We have another symbol of the forest running around in this episode: the feral boar that attacks Rhaenyra. Boars are a primeval symbol of fierceness, aggression, and courage. Particularly in Celtic tradition, boars have been a favorite symbol for warriors. Boars also represent danger and destructiveness, and one of Hercules’ Twelve Labors was to defeat the Erymanthian Boar who had been terrorizing the locals, which he did with a loud shout. Thus, Rhaenyra killing the boar demonstrates her fierceness and courage — her heroic savageness. (And considering how Rhaenyra said earlier in the episode that she didn’t like the way boars squeal like children, her killing of the boar, her extreme anger while doing so, may also represent her feelings towards her younger brother … or maybe it’s foreshadowing …)

In any event, the slaughter of the boar shows that Rhaenyra is not a delicate princess who needs to be protected by others. It also differentiates her, once again, from her father, and aligns her more with her fellow dragon-riding uncle, Daemon.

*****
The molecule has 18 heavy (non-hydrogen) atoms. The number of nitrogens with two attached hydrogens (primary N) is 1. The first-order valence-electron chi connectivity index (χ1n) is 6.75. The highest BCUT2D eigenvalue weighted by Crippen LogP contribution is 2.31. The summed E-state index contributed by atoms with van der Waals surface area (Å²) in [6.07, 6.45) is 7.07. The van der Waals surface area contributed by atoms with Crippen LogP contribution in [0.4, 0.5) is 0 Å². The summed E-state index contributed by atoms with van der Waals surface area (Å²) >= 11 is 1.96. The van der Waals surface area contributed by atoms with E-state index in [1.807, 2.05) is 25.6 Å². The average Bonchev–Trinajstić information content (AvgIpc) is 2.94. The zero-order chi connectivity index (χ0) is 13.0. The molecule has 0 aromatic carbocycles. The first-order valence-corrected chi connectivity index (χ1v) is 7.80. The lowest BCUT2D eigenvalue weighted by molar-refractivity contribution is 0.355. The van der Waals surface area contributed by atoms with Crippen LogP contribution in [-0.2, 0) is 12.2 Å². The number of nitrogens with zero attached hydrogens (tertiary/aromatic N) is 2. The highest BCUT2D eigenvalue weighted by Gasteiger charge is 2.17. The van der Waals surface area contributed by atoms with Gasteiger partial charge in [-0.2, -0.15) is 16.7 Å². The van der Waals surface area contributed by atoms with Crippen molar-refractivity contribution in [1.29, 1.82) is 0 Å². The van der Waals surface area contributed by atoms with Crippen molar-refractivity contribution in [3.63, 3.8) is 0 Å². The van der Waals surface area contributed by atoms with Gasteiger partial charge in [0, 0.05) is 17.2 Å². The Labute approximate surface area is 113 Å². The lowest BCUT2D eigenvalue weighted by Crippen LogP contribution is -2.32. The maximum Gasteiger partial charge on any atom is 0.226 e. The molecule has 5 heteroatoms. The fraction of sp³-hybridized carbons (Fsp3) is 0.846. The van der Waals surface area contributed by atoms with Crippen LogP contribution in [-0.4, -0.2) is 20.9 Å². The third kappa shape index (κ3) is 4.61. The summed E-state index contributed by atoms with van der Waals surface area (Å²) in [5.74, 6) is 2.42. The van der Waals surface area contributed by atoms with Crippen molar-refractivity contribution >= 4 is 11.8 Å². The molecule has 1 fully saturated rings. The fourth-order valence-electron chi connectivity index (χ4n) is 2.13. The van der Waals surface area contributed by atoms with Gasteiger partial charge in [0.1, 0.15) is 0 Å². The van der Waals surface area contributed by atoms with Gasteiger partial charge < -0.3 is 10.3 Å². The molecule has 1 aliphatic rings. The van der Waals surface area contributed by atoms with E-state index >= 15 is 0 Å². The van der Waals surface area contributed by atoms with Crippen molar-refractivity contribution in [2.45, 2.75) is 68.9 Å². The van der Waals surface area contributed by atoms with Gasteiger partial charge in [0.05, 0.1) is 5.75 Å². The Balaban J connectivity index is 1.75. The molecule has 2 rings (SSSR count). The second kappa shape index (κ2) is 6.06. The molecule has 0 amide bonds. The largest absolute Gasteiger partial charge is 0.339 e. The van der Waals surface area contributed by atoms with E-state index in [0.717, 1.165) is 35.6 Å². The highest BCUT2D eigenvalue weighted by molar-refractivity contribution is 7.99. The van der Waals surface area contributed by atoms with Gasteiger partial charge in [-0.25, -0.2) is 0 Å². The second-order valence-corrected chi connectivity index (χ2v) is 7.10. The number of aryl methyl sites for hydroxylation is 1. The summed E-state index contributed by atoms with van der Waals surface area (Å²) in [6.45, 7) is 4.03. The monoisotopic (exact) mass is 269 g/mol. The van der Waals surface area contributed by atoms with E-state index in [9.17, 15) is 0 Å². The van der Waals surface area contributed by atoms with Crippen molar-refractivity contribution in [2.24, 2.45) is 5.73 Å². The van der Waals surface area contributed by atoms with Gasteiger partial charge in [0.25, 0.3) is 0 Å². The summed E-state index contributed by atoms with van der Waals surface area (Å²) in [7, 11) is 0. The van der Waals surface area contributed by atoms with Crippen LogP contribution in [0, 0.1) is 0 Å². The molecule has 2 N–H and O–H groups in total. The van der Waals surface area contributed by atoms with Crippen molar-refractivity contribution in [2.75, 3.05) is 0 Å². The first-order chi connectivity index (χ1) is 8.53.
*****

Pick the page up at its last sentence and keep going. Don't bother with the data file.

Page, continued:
I mean, they make it REALLY OBVIOUS:

One of these things is not like the other.

Per my last post, the show seems to be doing something that isn’t explicit in the books by making it clear that there are two different kinds of Targaryens: dragonriders and dreamers. Viserys’ conversation with Alicent in front of the bonfire seems to elucidate that yes, while he rode a dragon that one time (which is more than most men and women in Westeros are capable of as we will learn later) he’s really a dreamer, even if he’s only had the one dream. It’s not that a Targaryen can’t be both: Aegon the Conqueror and our girl Daenerys both seem to have been fierce dragonriders and have had prophetic dreams. But it does seem to be suggested in the show that a Targaryen leans towards one or the other: Rhaenyra and Daemon’s dragonriders or Viserys’ dreamers.

ALRIGHT, SO, along those lines: The only thing in this episode that is chronicled in the books is the Battle at the Stepstones as seen at the beginning and end of the episode, and it’s only briefly mentioned in Fire & Blood: